Were I a poet, I would write odes in celebration of cardamom.
Actually, now that I give my bold statement a little thought, were I a poet, I would probably have much more profound and brooding things to write about. For example, what a sparrow isn’t.
(This is an actual discussion that Joel and I once had, after hearing a pair of essays by a husband and wife one of whom is a poet and the other a novelist. What a sparrow isn’t comes up as a poetic theme. Later on a walk, I asked Joel what he thought of when he imagined what a sparrow isn’t, and he launched into a long musing exploration of the fluttering energy each little life on this earth has and the vacuum that could be left were it not there and how this might change the overall universe. Then he asked what came to my mind when I thought of what a sparrow isn’t. “An elephant and a beach ball,” I replied. Joel writes poetry. I don’t.)
But, whether poetic or not, cardamom is, to me, the queen of spices, so demure yet complexly spicy, so subtle yet commanding. I would put her on a pedestal, if that wouldn’t interfere with my cooking.
But, I think I am still only scratching the surface of cardamom’s potential role in savory dishes. In my mind, I have trouble shaking the association of cardamom with sweets. Historically, if you looked at my baking repertoire and randomly selected any dish, I’d say there would be about a 87.44% chance that cardamom would be in it (just a rough calculation, there). Cardamom was for sweet buns, pancakes, and waffles.
So, I remember well my total bemusement the first time I had Indian food. It tasted oddly like Norwegian baking. It took me the entire meal to put my finger on the elusive flavor that danced around at the edge of my palate, taunting me to give it a name. But finally, I realized it was cardamom. Suddenly, a whole new world of possibility dawned on me. Cardamom + savory = mmmmmmmm. An equation so elegant in its simplicity, it had to be true (perhaps it is even one of those equations that describe the fundamentals of how the world works, perhaps I am not a poet but I am actually a world class physicist. This may be something worth considering…).
Slowly, I have explored this new truth. But, I have taken my time becoming wholly comfortable with it. I still see things like cardamom chicken or cardamom on salmon, and I am overcome with grave doubts. But, each time that I shake off those doubts and give it a try, my intrepidity (if you can even really call it intrepidity, it’s not something that really takes a whole lot of daring do) is richly rewarded. They have been universally satisfying.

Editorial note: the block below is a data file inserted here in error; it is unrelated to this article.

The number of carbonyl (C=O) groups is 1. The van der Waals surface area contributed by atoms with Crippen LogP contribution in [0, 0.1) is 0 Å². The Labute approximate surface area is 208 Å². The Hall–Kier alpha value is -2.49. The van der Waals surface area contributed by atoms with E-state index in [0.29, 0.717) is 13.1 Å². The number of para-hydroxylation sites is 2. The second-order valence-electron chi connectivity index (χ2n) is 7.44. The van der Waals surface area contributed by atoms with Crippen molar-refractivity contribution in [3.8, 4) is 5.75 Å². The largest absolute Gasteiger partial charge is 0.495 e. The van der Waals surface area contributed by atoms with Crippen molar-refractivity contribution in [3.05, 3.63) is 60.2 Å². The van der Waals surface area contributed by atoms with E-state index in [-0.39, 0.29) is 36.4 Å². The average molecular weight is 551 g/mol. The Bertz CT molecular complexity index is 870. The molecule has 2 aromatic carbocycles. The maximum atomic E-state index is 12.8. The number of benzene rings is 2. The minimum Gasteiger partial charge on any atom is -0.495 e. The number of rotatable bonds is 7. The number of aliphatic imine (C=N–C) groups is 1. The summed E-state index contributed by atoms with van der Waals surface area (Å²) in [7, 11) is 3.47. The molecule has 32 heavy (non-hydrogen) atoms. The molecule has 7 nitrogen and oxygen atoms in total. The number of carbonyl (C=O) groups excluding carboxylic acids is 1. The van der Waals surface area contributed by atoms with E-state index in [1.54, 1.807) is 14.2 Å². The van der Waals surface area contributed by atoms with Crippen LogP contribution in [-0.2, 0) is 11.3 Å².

So when I happened upon a New York Times recipe for cardamom and leek fritters by Ottolenghi, I tucked it away for safe keeping, knowing I would make them at some point. Last week, I fished it out because I decided I would make them to serve alongside a curried tomato coconut soup. I thought the toasty blend of cardamom, coriander, and cinnamon would go nicely with the curry.
But, looking at the recipe, I decided I didn’t want to use cheese in them. Then, having a gluten free impulse, I decided I wanted to make a flour-less version, so I cast about in the pantry for an alternative. The first thing I saw was the pile of sweet potatoes that is nearly always there waiting patiently in the corner to be called out to save supper. I’ve been meaning to make the sweet potato pancakes in Plenty for quite some time – complete happenstance that that also happens to be an Ottolenghi recipe, or is it happenstance?! – and so I decided to merge the two ideas to create spiced sweet potato and leek pancakes.
For these little cakes, you first boil chunks of sweet potato until they are tender and ready to be pounded to a mush, and then you go ahead and pound them, spiking them with ground cardamom, coriander, and a little cumin at the same time. Be sure to add plenty of salt or the golden sweetness of the potatoes will actually make them taste like a dessert.